Through the use of Boolean algebra, show that the XOR operator ⊕ is both commutative and associative.

I know I can show using a truth table. But using boolean algebra? How do I show? I totally have no clue. Any help please?

  • 3
    $\begingroup$ What does this have to do with automated theorem-proving? $\endgroup$ Feb 3, 2013 at 17:48
  • 2
    $\begingroup$ Intuitive answer: For a single bit, XOR is the same as addition modulo 2 which is well known to be commutative and associative. For multibit numbers, each bit position is treated separately so the result is the same. $\endgroup$
    – Blitzer
    Jul 31, 2022 at 10:08

5 Answers 5


I use $\cdot$ to denote AND and $+$ to denote OR. $a \oplus b$ is given by $a\cdot\bar{b}+b\cdot\bar{a}$. Do you see why? Do you see why this is commutative?

For associativity, you want to show that $(a \oplus b) \oplus c=a \oplus (b \oplus c)$. The left side expands as

$$(a \oplus b)\cdot\bar{c}+\overline{(a \oplus b)}\cdot c$$ $$(a\cdot\bar{b}+b\cdot\bar{a})\cdot\bar{c}+\overline{(a\cdot\bar{b}+b\cdot\bar{a})}\cdot c$$

Use the rules of boolean algebra (Demorgan's Laws, Distributive laws etc.) to expand this out. Then do the same for the other side, and show the expansions are equal.


An intuitive way of understanding why XOR is associative is as follows:

First recognize that XOR is commutative, that is, $a \oplus b = b \oplus a$. This can be done using a truth table or as in Robert Mastragostino's answer.

Then, think of the XOR operator as a 'conditional flip' operator, that is think of $a \oplus b$ as saying if $a$ is 1, take flipped $b$ as the output, while if $a$ is 0, take $b$ as the output. Because of the commutative property, $a \oplus b$ is completely equivalent to $b \oplus a$ which says that $b$ conditionally flips $a$.

Now consider $a \oplus (b \oplus c)$. This is saying that $b$ conditionally flips $c$, the result of which is itself conditionally flipped by $a$. Because of the nature of the flipping operation, ultimately $c$ is conditionally flipped by both $b$ and $a$, and it doesn't matter in which order these two flip operations are performed. Because of this, it is seen that $a \oplus (b \oplus c)$ is equivalent to $b \oplus (a \oplus c)$.

Finally, by using commutativity, one can write $a \oplus (b \oplus c) = (b \oplus c) \oplus a$, which was just showed to be equivalent to $b \oplus (a \oplus c)$, itself equivalent to $b \oplus (c \oplus a)$ by commutativity.

Therefore, $(b \oplus c) \oplus a = b \oplus (c \oplus a)$ which proves associativity.

  • 5
    $\begingroup$ Great explanation! $\endgroup$
    – hack3r
    Jan 24, 2016 at 14:13

An intuitive way to convince yourself that $\oplus$ is associative is the following. (Note: we're not really proving it through rigid algebra here - but I think it's a very intuitive argument and shows another nice way to look at $\oplus$.)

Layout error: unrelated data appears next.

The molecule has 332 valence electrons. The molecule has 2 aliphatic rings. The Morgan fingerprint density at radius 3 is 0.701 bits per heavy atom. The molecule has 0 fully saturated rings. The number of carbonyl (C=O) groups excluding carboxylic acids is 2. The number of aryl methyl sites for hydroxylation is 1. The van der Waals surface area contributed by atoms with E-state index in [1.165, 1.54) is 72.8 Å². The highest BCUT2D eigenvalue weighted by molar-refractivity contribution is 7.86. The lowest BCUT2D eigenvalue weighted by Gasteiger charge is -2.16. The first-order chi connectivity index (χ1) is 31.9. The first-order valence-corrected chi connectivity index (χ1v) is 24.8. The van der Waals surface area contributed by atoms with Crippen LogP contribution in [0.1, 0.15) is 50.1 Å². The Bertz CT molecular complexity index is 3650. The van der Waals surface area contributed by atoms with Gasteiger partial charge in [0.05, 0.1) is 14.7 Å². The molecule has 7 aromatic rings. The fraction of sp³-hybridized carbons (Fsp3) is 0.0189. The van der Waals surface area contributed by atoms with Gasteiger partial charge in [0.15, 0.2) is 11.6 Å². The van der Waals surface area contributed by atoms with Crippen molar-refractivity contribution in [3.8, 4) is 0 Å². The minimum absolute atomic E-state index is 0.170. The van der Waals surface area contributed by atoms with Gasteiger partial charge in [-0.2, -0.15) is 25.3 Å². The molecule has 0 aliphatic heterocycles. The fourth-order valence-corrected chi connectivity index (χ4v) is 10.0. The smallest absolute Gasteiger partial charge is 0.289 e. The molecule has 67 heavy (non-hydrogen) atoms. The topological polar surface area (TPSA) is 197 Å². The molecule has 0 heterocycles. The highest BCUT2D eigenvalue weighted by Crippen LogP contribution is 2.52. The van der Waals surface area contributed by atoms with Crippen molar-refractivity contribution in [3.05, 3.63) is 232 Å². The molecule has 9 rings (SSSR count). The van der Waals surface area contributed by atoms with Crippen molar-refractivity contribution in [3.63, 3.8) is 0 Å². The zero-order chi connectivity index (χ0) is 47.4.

Let's first have a look at the truth table again: \begin{array}{cc|c} x & y & x\oplus y\\ \hline 0 & 0 & 0\\ 0 & 1 & 1\\ 1 & 0 & 1\\ 1 & 1 & 0\\ \end{array} Commutativity: From the truth table, we can easily convince us that we may commute the arguments. Since in any case, commuting it will give us the same result.

Associativity: Further, we see from the truth table we can see that we may rewrite $x\oplus y$ as a predicate and an addition: $$ x\oplus y \quad\Longleftrightarrow \quad \text{odd}(x+y) $$ Now using this way of rewriting the $\oplus$, we can easily see that $\oplus$ is associative. $$ \begin{align*} x\oplus (y\oplus z) &\Longleftrightarrow \text{odd}(x+\text{odd}(y+z))\\ &\Longleftrightarrow \text{odd}(x+y+z)\\ &\Longleftrightarrow \text{odd}(\text{odd}(x+y)+z)\\ &\Longleftrightarrow (x\oplus y)\oplus z \end{align*} $$


I assume you are given a definition of $\oplus$ in terms of $\vee$ and $\wedge$ such as $a \oplus b = (a \wedge \neg b) \vee (\neg a \wedge b)$ or $a\oplus b = (a\vee b) \wedge \neg(a \wedge b)$. You have to show $a \oplus b = b \oplus a$ and $a \oplus (b \oplus c) = (a \oplus b) \oplus c$ using the rules for $\vee$ and $\wedge$. For example you could use the commutativity and associativity of $\vee$ and $\wedge$, the distributive laws or De Morgan's laws (see here for a complete list of such laws). The commutativity is straightforward, the associativity is an easy but rather lengthy computation. A standard procedure would be to put both sides of $a \oplus (b \oplus c) = (a \oplus b) \oplus c$ into conjunctive or disjunctive normal form and then compare.


Write the xor operator in terms of the standard Boolean algebra operators (and, or, not), and then use the properties of Boolean algebras to show that xor is commutative and associative.


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